by Chris Couchman
A YouGov poll commissioned by digital subscription app Readly revealed 43% of parents and grandparents have shared a cherished comic or magazine with children, but how many of us are reading out loud to children regularly to impart a keen love of reading?
Studies demonstrate that children of all ages continue to benefit from being read to. Reading together strengthens the bond between parent and child as well as nurtures children’s social, emotional, and intellectual development.
For very young children, reading with a caregiver is linked to increased focus and decreased levels of aggression and hyperactivity. Reading to children gives them the words to describe their most difficult feelings, which allows them to better regulate their behaviour when they’re feeling sad, angry or frustrated.
Brain scans indicate that hearing stories activates the part of the brain responsible for processing visual imagery, story comprehension, and word meaning. Even babies benefit from being read aloud to and the benefits don’t stop even when children are older and can read for themselves. Research suggests children from six to 12 enjoy a cognitive boost when they are read to for an hour each day.
As reading levels continue to plummet amongst older children, reading aloud has the potential to stem the growing tide of non-readers. Sadly the numbers show parents stop reading to their child by the age of eight, with just 19% of eight to 10 year olds read to daily by an adult, across all socio-economic groups.
While the YouGov survey respondents understood that that reading “improves language skills”, “enables children to learn more about various subjects or cultures”, and “gives children time for themselves”, it takes a more hands-on approach to set children up for life when it comes to reading. It’s unequivocal that reading out loud is essential, but how do parents engage children of all ages to enjoy reading together on a regular basis?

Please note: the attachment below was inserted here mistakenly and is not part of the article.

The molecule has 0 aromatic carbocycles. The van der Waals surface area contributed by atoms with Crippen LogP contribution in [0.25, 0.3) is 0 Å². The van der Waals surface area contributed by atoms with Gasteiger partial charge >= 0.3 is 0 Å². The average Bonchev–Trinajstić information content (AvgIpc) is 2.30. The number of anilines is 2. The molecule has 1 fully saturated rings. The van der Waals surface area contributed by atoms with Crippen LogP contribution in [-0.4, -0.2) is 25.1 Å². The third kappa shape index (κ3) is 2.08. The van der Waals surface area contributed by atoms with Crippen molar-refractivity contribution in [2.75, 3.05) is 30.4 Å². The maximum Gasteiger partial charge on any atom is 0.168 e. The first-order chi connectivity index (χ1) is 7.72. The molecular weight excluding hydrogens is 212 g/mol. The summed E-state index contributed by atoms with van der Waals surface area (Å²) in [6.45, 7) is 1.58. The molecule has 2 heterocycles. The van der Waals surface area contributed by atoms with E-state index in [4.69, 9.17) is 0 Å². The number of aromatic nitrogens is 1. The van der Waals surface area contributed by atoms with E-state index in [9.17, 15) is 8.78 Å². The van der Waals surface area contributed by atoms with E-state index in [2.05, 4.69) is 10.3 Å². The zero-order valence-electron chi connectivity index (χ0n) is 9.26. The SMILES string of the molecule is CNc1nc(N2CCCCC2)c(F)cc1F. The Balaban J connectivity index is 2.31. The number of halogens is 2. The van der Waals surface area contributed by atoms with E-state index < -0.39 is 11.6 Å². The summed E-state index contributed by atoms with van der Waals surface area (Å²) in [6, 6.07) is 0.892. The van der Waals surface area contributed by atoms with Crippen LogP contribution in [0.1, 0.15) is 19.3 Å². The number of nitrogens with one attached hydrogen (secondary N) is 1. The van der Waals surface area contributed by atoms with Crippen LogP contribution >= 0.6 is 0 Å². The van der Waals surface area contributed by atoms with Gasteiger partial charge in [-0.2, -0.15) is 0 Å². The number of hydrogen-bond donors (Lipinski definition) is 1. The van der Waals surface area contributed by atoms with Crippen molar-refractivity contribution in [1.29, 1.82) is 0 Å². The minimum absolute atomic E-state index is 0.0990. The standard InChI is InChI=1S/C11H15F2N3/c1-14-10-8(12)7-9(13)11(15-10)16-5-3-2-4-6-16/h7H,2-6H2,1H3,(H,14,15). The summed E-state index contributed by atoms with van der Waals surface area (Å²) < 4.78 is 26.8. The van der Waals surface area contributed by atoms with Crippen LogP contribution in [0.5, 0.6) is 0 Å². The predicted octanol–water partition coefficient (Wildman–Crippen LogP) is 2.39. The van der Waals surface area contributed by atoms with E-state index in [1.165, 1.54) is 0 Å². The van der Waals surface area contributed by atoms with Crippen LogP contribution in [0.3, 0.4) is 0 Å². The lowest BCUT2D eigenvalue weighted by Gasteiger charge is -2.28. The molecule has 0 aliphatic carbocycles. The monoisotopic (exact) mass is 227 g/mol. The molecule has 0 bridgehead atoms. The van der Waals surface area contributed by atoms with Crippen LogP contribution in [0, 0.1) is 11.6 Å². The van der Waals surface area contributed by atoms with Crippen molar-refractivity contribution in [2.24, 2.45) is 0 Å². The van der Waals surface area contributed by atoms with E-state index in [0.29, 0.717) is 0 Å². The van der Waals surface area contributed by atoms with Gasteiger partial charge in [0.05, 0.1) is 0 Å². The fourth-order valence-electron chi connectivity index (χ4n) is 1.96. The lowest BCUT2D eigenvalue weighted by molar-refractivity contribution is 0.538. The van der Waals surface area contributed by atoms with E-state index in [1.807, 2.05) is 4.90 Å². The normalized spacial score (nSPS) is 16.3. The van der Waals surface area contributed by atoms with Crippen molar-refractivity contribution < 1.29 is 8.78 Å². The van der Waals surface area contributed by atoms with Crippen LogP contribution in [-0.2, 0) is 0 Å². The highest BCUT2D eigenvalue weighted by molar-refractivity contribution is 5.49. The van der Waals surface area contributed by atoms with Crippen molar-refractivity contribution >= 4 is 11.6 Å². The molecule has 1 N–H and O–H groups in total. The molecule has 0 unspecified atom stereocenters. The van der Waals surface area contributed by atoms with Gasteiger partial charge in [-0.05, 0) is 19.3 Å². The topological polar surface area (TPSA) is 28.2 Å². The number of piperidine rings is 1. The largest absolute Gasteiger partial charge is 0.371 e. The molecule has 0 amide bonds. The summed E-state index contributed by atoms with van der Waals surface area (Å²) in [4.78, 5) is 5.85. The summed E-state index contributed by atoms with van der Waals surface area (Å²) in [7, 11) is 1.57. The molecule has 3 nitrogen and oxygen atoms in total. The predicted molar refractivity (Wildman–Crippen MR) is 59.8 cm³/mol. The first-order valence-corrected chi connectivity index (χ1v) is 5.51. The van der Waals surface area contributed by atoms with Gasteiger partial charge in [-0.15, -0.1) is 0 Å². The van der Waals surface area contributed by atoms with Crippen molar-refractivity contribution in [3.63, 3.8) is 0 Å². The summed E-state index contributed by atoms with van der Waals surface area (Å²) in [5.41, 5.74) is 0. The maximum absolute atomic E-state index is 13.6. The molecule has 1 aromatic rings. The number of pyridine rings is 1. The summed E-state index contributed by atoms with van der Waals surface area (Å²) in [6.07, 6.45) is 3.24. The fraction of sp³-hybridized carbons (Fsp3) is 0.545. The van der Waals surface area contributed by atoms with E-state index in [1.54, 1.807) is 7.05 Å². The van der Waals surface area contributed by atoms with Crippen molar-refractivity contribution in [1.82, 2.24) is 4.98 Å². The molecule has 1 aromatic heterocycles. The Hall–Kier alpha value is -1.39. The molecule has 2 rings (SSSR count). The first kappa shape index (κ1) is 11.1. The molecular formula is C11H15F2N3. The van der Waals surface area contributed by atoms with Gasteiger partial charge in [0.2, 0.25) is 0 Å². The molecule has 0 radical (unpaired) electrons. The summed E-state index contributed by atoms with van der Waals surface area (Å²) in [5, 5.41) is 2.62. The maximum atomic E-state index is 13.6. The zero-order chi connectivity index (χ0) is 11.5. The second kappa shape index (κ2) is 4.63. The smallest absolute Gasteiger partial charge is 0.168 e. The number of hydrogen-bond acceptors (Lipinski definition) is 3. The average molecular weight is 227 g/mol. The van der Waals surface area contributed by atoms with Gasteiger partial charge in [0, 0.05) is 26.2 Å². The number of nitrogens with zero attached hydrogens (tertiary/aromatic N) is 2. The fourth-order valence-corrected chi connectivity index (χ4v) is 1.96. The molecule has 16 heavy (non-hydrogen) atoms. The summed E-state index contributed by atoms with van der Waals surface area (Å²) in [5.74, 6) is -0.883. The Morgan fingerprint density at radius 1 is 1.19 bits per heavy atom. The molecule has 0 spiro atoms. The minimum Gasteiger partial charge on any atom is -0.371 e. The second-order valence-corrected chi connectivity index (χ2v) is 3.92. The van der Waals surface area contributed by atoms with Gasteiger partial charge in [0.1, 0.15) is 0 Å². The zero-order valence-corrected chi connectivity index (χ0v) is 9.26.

Here are some expert tips from Readly, the digital magazine app, to get started:
• Don’t just read at bedtime
Reading before going to bed is a classic ritual but for some children, it can be associated with having to stop playing. Build a more positive association with reading by switching up times and locations. Parents can try reading under the table in a den or at a picnic outside while eating snacks to make it fun.
• Don’t be afraid to embrace technology to encourage reading
Just because children are turning to devices doesn’t mean they have to switch off from reading. There’s a plethora of easily accessible content on the web and in apps to encourage our children’s literary growth. Every opportunity to read is valuable.
• Comic books can be a great place to start
With an emphasis on reading being fun, easy and above all, essential to establishing a regular reading habit, embracing comic books is a simple way to help more children find reading pleasure. Comics are also an excellent, fun and non-threatening reading option for children to start reading in a non-native language.
• Lead by example
Children imitate their parents and other adults around them. Set a good example by cultivating your own reading habits. Don’t forget to discuss the latest article, magazine or book you’ve read with your child any time the opportunity arises.
• Ask and answer questions together
On that note, reading widely even if you think the material is too advanced for your child is a great way to introduce new words and concepts. Use this as a way to capitalise on children’s natural curiosity to explore and learn together.
From recognising patterns in language to discovering something new about the world we live in, the benefits of reading aloud to children builds by the day. We must make more time to read.
With unlimited reading to over 7,500 titles, Readly has a magazine for all the family and as it gives five profiles per household, all the family can read their favourite titles. Perfect for children and grown ups. Visit www.readly.com